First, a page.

My only complaint about this book is that Dede’s story and a lot of the helpful information is incredibly scattered throughout the book. We get chunks of things here and there between the related medical information. It was fine when reading through the first time, but I think the book would benefit from a few sections at the end that sort of combine the snippets scattered throughout into a more cohesive “summary” type section at the end for easier access when you want to use this as a reference instead. This is truly minor though, and since I can easily search the book on my Kindle it isn’t a huge deal to go back to re-read.
This book is a most excellent jumping off point for anyone wanting to get more information about Crohn’s and Colitis and a path to begin healing the whole body, not just covering up symptoms.
I am symptom-free from severe Crohn’s disease since my surgery to remove a section of small and large bowel in 2006. Doctors at the Mayo Clinic and Dartmouth did not recommend my decision to go against their advice to take a cocktail of drug therapies for the rest of my life since the majority of patients relapse after surgery. They are nonetheless very pleased (and supportive!) with my naturopathic/holistic treatments that balance Western medicine tests and surgery with age-old herbal and natural remedies that have worked remarkably well.
Instead of taking the recommended monthly infusion of Remicade (which would costs thousands of dollars per year), I have remained in remission by following a strict diet (Paleo), having monthly acupuncture treatments, going to my naturopath, taking herbal and mineral supplements, doing yoga and meditation and exercising daily, etc.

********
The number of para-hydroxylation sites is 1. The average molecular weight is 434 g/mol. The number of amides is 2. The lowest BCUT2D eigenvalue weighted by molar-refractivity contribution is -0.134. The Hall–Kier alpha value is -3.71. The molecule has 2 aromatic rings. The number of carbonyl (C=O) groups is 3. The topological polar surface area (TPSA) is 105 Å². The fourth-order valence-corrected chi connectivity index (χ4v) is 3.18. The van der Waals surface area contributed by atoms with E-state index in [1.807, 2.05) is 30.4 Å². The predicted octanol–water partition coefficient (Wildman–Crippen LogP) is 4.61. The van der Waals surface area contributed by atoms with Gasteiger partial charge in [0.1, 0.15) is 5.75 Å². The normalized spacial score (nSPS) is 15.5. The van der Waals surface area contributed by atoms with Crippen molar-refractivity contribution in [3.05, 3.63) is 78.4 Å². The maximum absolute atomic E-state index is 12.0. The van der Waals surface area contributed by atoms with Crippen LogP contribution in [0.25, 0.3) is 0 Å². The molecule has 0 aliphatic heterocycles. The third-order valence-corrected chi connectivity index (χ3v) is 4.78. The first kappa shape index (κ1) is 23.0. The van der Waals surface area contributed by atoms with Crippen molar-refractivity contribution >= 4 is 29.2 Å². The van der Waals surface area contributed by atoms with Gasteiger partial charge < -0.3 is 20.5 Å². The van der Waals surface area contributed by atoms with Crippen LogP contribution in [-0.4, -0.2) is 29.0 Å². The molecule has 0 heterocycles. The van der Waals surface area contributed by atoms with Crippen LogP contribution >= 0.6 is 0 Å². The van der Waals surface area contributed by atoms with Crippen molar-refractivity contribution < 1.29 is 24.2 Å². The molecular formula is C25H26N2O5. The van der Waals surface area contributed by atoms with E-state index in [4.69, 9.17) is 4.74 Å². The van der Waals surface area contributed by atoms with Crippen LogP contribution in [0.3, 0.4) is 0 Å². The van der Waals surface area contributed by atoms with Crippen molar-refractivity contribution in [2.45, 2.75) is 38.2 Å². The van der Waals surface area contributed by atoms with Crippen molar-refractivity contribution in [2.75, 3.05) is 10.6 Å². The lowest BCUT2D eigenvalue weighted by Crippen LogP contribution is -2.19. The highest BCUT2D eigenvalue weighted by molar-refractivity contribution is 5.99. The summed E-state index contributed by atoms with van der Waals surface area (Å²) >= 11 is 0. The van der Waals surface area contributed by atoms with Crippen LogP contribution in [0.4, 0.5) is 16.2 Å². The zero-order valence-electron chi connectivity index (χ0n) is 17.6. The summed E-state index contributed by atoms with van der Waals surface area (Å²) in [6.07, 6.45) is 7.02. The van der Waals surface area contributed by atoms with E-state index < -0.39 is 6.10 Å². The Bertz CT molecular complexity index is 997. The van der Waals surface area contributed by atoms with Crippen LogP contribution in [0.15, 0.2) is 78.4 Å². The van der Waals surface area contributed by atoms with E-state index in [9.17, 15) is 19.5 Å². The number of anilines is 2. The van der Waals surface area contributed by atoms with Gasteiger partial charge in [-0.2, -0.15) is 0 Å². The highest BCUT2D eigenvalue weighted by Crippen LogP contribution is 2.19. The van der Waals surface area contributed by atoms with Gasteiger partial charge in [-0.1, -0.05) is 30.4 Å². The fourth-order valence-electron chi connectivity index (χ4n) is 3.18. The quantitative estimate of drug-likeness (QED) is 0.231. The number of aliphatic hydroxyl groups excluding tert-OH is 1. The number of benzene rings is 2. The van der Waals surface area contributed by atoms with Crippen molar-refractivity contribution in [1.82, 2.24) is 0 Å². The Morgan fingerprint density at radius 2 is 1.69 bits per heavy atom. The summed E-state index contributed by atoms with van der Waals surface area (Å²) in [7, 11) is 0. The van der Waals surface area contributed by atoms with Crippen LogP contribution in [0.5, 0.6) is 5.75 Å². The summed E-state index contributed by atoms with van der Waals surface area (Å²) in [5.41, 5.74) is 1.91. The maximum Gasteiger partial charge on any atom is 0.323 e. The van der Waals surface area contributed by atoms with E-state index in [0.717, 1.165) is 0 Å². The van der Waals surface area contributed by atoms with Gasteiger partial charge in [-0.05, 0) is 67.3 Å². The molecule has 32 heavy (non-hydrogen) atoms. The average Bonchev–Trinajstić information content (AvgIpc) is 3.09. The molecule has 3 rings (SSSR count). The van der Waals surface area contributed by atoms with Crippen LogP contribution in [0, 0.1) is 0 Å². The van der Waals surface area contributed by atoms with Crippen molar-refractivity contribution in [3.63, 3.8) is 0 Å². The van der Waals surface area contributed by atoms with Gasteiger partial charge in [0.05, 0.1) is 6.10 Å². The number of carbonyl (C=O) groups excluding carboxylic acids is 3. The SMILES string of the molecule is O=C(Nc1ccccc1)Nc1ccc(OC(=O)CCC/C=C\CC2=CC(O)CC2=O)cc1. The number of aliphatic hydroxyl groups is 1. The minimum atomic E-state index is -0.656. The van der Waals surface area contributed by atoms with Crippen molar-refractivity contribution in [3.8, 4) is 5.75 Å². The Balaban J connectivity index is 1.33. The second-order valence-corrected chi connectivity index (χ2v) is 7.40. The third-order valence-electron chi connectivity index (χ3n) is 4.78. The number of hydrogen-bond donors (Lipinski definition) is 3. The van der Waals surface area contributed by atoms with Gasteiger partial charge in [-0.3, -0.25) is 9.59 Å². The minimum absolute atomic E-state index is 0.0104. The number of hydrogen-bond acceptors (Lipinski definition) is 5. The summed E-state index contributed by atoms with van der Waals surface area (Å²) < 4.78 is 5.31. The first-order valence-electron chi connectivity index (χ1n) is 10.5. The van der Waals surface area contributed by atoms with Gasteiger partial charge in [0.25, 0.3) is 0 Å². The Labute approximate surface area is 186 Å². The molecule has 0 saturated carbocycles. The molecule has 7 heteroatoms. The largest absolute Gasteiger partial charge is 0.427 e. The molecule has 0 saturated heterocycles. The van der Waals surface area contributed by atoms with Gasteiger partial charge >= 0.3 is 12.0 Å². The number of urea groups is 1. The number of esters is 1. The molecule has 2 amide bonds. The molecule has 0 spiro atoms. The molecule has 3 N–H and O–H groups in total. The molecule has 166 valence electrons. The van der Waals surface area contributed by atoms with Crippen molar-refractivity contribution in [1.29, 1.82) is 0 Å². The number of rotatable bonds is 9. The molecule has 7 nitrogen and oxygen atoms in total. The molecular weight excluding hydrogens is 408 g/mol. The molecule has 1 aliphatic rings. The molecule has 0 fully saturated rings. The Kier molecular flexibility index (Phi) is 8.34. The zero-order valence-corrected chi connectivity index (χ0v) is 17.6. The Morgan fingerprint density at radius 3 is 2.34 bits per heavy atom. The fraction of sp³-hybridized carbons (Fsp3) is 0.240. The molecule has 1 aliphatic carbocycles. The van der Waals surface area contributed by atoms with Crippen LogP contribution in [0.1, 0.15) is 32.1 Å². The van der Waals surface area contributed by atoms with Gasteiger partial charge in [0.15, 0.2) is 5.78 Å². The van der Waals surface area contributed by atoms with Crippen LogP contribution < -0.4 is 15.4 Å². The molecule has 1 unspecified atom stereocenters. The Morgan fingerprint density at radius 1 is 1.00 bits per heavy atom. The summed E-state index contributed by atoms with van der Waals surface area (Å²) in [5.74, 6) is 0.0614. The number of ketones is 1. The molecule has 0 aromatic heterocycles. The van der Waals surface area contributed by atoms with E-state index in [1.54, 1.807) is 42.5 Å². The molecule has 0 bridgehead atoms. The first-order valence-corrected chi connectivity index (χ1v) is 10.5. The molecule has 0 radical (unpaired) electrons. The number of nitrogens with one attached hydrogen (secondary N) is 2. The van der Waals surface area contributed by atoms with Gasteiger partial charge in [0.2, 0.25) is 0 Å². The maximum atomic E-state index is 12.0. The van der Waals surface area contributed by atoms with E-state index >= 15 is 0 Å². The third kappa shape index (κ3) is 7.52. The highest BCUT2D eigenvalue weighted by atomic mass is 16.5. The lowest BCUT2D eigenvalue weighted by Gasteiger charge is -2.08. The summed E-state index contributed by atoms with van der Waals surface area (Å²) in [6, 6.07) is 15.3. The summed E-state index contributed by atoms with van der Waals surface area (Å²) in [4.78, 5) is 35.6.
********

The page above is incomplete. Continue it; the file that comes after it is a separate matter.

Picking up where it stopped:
This coming spring, I will celebrate my tenth anniversary on May 22, of healing from Crohn’s disease! Many of my readers know how much I struggled and how sick I was, back in 2006 when I was admitted to Dartmouth Hitchcock Medical Center with a life-threatening bowel obstruction.
Everyone is different, and each one of us has a unique microbiome that needs to be balanced not only on the gut level, but also in terms of diet and lifestyle, by taking supplements like probiotics and high-potency curcumin/turmeric, etc. (like I do) and working with a naturopathic doctor (ND) which is what our book recommends. Not everyone will be able to do this—some patients will have incredible results from taking the various class of drugs out there on the market today; other patients will want to embark on a journey to health that involves ancient practices of medicine (like acupuncture and Zen Shiatsu massage, Aureuvedic treatments, etc.) that requires a great deal of patience, and time to devote to changing ones life to accommodate the holistic approach I advocate.